How One of Swift’s Creatives Helped the Agency Confront Its Silence About Systemic Racism

By Doug Zanger Comment

At the end of May, the reaction to George Floyd’s murder in Minneapolis gained tremendous momentum. It was also a moment that agencies started looking around to find that they, in fact, have more work than ever to do to change the vast talent imbalance. Swift in Portland, Ore., responded by posting 10 actions to address racism and how people can help and be part of the solution.

The words came from copywriter Chelsea Curry, who you might know from a brilliant project she started with two other creatives to help raise the profile of talent of color in search online and on LinkedIn. While Portland is considered a progressive city, it still struggles with a problematic history of racism. Yet, Curry found that the agency said the right things about what they were looking for in a creative and its own diversity.

“All of the pieces seemed to be here,” she said. “So I decided to give it a go. I grew up in the South with teachers calling me the n-word. On a scale of one to the worst I could possibly experience, Portland doesn’t seem to be on the worst side of that spectrum. [But] there’s a weird energy to the city. It tries to be inclusive, and it’s trying to be better, but I often say that Portland is a city where white people try to solve racism without talking to any people of color.”

According to Maren Elliott, chief talent officer at Swift, the agency approached Curry last June after discovering her portfolio and learning that she was a crucial part of the H&R Block creative team at Deutsch in Los Angeles.

“We felt that work was innovative and boundary-pushing,” she said. “What immediately stood out was Chelsea’s focus on creatively solving client business problems. She’s strategic and thoughtful in her approach and is honest and transparent in her communication.”

Elliott also noted that the female-founded agency had “several key moments of reckoning over the last several years forcing us to hold a mirror up about the work we need to do as an agency and as a leadership team regarding race. These moments propelled us to be intentional about increasing the racial and ethnic diversity of our company, and we’ve come a long way in that arena. Still, we haven’t been successful with more senior- and director-level roles. We are committed to changing that.”

According to Curry, though Swift and other agencies are well-intentioned (Swift’s BIPoC employees, for example, recently formed an affinity group), she says that the entire industry “has a culture of silencing diverse voices, of not letting us rise to the top and institutionalized racism.” However, she points out that there is a great deal of young talent in the industry—and at Swift—who “really do want better, advocating for better, and that gives me hope.”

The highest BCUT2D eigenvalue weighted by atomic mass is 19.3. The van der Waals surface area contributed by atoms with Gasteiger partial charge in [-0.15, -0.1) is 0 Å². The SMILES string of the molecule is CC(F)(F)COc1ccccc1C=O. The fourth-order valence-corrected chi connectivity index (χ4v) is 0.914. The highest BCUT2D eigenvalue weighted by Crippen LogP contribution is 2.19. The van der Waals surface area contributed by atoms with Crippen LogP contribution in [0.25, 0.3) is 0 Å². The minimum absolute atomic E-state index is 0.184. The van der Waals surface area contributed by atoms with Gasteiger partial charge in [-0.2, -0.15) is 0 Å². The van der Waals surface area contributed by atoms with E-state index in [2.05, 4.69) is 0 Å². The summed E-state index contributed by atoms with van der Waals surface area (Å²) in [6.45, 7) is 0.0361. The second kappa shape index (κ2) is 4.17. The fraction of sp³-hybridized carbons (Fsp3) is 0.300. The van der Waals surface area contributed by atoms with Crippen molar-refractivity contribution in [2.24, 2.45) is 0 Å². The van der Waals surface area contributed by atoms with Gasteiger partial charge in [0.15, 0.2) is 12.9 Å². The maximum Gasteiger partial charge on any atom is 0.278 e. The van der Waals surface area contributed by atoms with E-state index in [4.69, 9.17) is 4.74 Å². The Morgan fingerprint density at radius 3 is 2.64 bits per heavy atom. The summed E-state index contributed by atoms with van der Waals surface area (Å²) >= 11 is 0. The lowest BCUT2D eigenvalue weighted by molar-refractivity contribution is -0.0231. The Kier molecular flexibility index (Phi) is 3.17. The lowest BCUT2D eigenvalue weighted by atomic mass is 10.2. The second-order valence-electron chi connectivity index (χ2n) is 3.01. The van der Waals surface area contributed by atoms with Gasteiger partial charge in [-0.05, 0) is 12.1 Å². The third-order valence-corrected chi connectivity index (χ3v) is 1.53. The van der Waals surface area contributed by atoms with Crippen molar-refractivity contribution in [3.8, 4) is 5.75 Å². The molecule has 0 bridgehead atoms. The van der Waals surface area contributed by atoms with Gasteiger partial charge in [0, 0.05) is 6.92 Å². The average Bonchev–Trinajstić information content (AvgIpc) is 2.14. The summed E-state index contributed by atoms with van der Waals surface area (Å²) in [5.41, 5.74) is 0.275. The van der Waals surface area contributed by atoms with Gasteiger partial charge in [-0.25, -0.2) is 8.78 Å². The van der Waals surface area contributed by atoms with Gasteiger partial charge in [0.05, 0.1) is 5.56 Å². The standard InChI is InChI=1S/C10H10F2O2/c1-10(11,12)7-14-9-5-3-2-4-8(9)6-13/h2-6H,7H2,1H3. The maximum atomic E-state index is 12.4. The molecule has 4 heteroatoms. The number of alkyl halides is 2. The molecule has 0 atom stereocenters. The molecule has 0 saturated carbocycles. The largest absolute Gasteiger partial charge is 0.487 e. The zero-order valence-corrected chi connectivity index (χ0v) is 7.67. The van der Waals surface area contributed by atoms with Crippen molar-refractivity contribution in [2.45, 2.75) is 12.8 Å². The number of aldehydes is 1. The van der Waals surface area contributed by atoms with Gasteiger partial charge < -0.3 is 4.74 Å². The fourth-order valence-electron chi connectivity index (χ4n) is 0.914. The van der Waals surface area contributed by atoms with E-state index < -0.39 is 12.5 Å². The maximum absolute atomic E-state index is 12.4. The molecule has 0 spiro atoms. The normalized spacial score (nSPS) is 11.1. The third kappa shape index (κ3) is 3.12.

The post itself came from the silence of Floyd’s murder.

“No one was asking if any of the employees of color were OK,” said Curry. “And that silence was palpable.”

Curry then asked about it in the agency’s all-company Slack channel. The responses ranged from not knowing how to talk about race, fear of saying the wrong thing, and other issues.

“While I can empathize with and understand where they’re all coming from, it’s coming from places of white privilege,” she said.

With the idea of helping Swift’s staff, continuing the conversation and placing all of her feelings “in reaction to the situation itself, but also the lack of reaction from my agency and peers,” and from her own experiences, Curry outlined 10 things that someone would need to know to start having discussions about race and how to create meaningful change.

Elliott asked if the agency could publish the list, but Curry felt that it has to be amended since Swift, though aspiring to be more inclusive, didn’t necessarily “have that credibility in that space.”

Another one of Curry’s intentions and hopes is that the list sparks more education at the highest levels and that more attention is paid to action, and quickly.

“I don’t want to look around Swift, or any agency for that matter, and only see Black talent from the mid-level and below. I want to see Black people and people of color as a whole at every level, and there’s no reason as to why not. In the next three or six months, like I want to see radical changes in leadership and radical changes in the representation that we have across the board.”

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